When I get into the flow of working I often lose track of time. I find that my best work often comes in these periods when time seems to almost disappear. Much of the time this poses no problem, but sometimes I need to be reminded of something no matter how engrossed I am in my work. There are also times when I start something that will take a long time to finish, but I want to be able to work on something else and still be reminded when it’s complete. Either way, I need something to remind me what’s going on.
For events that take place at a specific time, the calendar works well. A reminder for a meeting at 10 A.M. or to meet someone for dinner at 7 P.M. does the job simply. It doesn’t work as well for things that are less tied to the clock. When I start laundry I just want to be reminded to check on it in thirty minutes. When I start a backup I want to be reminded to check on the status in an hour.
Timebar is an app in the Mac App Store that provides a simple countdown timer in your menu bar. This lets you keep an eye on the timer while keeping it out of your way. Let’s see how well it works.
All right all you note taking app aficionados, there’s a new plain text note taker on the block: Just Type. You may be familiar with its iOS counterpart, which has been out for a while, but this popular iOS note taker just recently hit the Mac App Store.
This app is definitely worth a look, but is it worth switching to? Can it replace Simplenote? Read on to find out.
For freelancers, time tracking can be the bane of our existence. We know we need to keep track of all the time we spend on client work but, more often than not, we sometimes forget to start that timer or even can’t remember how much time we spent on that mockup. It’s an inconvenience we all wish we could avoid but when you’re in charge of your own time, keeping track of it should be a priority.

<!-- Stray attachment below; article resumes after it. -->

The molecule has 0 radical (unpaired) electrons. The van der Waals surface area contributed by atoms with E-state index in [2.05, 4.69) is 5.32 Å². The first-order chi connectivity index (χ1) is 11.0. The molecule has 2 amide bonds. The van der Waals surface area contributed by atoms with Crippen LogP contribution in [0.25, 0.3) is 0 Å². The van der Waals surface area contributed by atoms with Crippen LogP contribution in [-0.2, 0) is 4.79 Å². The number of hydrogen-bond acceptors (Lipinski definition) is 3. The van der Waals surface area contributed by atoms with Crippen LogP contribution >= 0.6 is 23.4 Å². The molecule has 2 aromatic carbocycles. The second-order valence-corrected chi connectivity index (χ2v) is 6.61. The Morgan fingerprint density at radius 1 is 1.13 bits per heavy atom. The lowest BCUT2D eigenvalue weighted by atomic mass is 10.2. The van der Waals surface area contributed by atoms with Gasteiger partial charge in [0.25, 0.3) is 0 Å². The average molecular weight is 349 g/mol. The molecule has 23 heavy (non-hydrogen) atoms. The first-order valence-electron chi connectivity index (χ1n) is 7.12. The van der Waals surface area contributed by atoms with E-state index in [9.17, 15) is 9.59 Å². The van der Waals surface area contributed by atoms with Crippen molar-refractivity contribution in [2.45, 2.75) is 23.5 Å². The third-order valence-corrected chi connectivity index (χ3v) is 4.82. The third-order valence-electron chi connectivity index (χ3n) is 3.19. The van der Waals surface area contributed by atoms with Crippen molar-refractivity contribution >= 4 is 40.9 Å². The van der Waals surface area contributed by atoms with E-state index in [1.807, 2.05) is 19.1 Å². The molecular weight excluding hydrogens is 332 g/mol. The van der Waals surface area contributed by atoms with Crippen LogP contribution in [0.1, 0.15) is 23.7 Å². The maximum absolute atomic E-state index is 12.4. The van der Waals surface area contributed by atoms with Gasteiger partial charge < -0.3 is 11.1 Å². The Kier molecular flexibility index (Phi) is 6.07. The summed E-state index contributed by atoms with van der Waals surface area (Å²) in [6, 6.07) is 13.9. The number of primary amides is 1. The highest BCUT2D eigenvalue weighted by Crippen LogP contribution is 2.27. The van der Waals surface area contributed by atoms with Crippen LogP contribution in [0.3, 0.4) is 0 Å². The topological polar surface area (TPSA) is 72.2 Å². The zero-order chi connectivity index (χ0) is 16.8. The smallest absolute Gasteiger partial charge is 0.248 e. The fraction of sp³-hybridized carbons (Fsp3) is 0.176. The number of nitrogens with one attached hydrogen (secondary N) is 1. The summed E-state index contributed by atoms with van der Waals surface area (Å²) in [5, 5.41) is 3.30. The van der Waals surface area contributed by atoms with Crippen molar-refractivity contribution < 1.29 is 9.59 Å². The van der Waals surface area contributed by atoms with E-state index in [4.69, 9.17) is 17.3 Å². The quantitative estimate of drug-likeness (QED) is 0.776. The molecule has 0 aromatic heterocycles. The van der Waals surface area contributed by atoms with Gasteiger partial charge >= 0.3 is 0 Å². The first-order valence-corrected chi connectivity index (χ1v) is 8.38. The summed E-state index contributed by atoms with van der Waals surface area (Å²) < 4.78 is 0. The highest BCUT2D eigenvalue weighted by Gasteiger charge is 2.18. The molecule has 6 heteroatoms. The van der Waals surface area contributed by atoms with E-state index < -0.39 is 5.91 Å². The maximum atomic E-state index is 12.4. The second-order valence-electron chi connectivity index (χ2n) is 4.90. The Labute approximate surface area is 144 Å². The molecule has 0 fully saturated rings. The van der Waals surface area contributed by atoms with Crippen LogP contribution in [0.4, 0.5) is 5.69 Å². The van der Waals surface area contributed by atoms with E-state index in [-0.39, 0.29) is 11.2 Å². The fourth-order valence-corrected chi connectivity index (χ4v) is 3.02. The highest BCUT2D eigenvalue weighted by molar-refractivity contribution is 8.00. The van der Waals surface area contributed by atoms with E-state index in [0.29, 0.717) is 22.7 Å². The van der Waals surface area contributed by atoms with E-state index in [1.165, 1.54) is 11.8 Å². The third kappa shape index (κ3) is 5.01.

To make time tracking simpler, AppBieger have released an app called RealTime which — instead of just a simple timer — automatically tracks the time you spend within apps.
You’ve got a lot of things to write down, but you want to keep them safe. Sure, there are a lot of notes apps to choose from, but how secure are they? Bluenote not only keeps your notes secure with AES-256 encryption, but it will also manage your passwords for you, too.
We’ll take a look at all Bluenote has to offer! (more…)
Productivity apps and methods are perhaps among the most abundant Mac apps out there, but they all take the same kind of approach to getting things done: they only help you accomplish tasks, without really lending a hand in choosing what’s really important. You can get a dozen tasks crossed off by the end of your day, but if they’re mundane and unimportant, what good is that?
Today we’ll be talking about an app called Eisenpower, that incorporates a method to help you prioritize and classify your tasks, in order to realize what’s really important and what isn’t. Interested?